I had a boy and a girl. I'm not sure which cost more. However, my son was very sporty and participated in more than one activity. In his teenage years his feet were growing rapidly and I can remember despairing at the cost of his various types of footwear as each sport seemed to need its own shoes.
    Mortgage at 01.01.14 119,481.83 today 74,121.52, target 65,000 by 31/12/18 Offset fund today 307.27 target 5,500 by 31/12/18
    Emergency fund 860/5.5k & 200/200 cash.
    Weight 8 July 14st 4lb
    determined to stop defining myself by my mistakes.
    Progress not perfection.
    • HairyHandofDartmoor
    • By HairyHandofDartmoor 14th Sep 18, 8:27 AM
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    HairyHandofDartmoor
    I have to agree with this, I have a boy and girl, my son is now 21 and has barely cost me anything, he is not into fashion, he's quite happy with his xbox and laptop chatting to his mates etc. Does eat me out of house and home but thats a small price to pay.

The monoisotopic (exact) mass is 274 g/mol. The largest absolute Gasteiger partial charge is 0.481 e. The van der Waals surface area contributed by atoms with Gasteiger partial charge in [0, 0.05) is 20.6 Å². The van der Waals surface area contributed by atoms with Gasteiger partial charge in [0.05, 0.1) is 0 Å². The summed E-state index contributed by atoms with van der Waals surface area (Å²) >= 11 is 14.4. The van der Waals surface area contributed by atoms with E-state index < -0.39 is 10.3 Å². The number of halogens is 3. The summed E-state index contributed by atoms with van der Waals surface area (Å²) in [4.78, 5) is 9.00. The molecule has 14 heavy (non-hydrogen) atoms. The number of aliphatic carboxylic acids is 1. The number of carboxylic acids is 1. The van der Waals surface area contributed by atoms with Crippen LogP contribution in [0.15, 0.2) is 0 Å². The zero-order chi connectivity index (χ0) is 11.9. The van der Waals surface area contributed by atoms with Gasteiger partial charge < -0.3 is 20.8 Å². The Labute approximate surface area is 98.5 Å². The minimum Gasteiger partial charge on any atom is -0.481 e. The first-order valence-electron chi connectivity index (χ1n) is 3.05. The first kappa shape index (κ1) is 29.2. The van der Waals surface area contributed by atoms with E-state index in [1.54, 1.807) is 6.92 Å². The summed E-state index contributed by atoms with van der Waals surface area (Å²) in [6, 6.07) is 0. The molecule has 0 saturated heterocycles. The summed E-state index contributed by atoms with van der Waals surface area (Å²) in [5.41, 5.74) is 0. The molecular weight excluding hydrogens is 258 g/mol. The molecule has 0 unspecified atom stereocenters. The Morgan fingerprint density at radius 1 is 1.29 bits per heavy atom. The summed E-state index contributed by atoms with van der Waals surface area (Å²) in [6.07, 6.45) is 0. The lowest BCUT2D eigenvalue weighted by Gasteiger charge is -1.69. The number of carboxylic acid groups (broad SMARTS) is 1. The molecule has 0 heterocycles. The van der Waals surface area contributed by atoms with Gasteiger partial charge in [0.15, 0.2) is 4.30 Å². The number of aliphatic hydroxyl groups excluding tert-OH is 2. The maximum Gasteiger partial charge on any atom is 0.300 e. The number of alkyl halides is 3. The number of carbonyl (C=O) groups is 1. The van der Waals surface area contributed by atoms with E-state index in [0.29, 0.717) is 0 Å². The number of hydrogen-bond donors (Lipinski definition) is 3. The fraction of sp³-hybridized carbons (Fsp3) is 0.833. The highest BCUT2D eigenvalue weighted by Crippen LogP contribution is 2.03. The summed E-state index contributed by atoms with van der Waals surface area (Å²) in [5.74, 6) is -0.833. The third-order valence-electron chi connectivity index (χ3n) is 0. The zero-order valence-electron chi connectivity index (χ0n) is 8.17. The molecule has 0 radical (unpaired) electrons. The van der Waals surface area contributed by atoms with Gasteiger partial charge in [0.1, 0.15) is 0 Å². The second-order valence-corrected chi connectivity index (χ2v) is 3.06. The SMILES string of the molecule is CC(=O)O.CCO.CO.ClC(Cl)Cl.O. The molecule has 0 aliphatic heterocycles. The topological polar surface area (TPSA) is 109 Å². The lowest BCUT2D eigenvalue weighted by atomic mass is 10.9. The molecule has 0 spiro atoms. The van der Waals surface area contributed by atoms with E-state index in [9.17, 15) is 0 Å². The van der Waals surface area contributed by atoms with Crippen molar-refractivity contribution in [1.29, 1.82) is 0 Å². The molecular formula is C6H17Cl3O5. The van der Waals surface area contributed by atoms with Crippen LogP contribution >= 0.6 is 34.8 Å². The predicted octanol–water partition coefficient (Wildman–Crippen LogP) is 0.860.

My daughter is 15 and costs me a fortune, its all the make up and clothes that push it higher than boys - honestly I spend my whole time in Superdrug and Boots buying more and more make up And then for fun she likes clothes shopping, I cant think of anything worse!!!
    Originally posted by Eager_Elephant
    I had a boy and a girl. I'm not sure which cost more. However, my son was very sporty and participated in more than one activity. In his teenage years his feet were growing rapidly and I can remember despairing at the cost of his various types of footwear as each sport seemed to need its own shoes.
    Originally posted by in need of direction
    I think it can vary from child to child. My nieces were into fashion and make up, but all worked hard at part time jobs around school and uni which paid for most of it I think, as their dad had plenty of money but didn't see why he should spend it on that type of thing.

    My boys were into very expensive Playstation and Xbox games (30 for a new game and nowadays 50 for a new game). They needed two sets of school PE kit when girls only needed one set. They were into martial arts which was expensive because of the uniform, belts, licenses etc. Their feet never stopped growing, and neither did their legs or appetites!